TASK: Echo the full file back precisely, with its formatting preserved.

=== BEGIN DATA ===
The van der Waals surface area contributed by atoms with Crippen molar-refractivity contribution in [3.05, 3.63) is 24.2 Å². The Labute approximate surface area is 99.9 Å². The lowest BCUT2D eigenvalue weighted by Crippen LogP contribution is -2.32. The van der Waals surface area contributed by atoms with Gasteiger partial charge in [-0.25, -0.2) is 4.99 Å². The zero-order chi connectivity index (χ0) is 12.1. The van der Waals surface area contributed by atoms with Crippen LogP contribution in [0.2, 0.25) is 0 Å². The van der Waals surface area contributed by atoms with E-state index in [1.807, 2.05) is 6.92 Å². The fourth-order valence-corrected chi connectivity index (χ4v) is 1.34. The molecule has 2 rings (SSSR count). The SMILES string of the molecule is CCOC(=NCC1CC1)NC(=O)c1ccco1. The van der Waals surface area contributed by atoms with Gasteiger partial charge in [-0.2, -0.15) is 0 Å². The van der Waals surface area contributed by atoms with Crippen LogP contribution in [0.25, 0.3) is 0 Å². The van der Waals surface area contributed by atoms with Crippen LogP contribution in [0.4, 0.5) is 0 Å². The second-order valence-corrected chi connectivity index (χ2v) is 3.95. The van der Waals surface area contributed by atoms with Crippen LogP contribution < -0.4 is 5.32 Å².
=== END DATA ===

The van der Waals surface area contributed by atoms with Crippen molar-refractivity contribution in [3.05, 3.63) is 24.2 Å². The Labute approximate surface area is 99.9 Å². The lowest BCUT2D eigenvalue weighted by Crippen LogP contribution is -2.32. The van der Waals surface area contributed by atoms with Gasteiger partial charge in [-0.25, -0.2) is 4.99 Å². The zero-order chi connectivity index (χ0) is 12.1. The van der Waals surface area contributed by atoms with Crippen LogP contribution in [0.2, 0.25) is 0 Å². The van der Waals surface area contributed by atoms with E-state index in [1.807, 2.05) is 6.92 Å². The fourth-order valence-corrected chi connectivity index (χ4v) is 1.34. The molecule has 2 rings (SSSR count). The SMILES string of the molecule is CCOC(=NCC1CC1)NC(=O)c1ccco1. The van der Waals surface area contributed by atoms with Gasteiger partial charge in [-0.2, -0.15) is 0 Å². The van der Waals surface area contributed by atoms with Crippen LogP contribution in [0.25, 0.3) is 0 Å². The van der Waals surface area contributed by atoms with Crippen LogP contribution in [0.4, 0.5) is 0 Å². The second-order valence-corrected chi connectivity index (χ2v) is 3.95. The van der Waals surface area contributed by atoms with Crippen LogP contribution < -0.4 is 5.32 Å².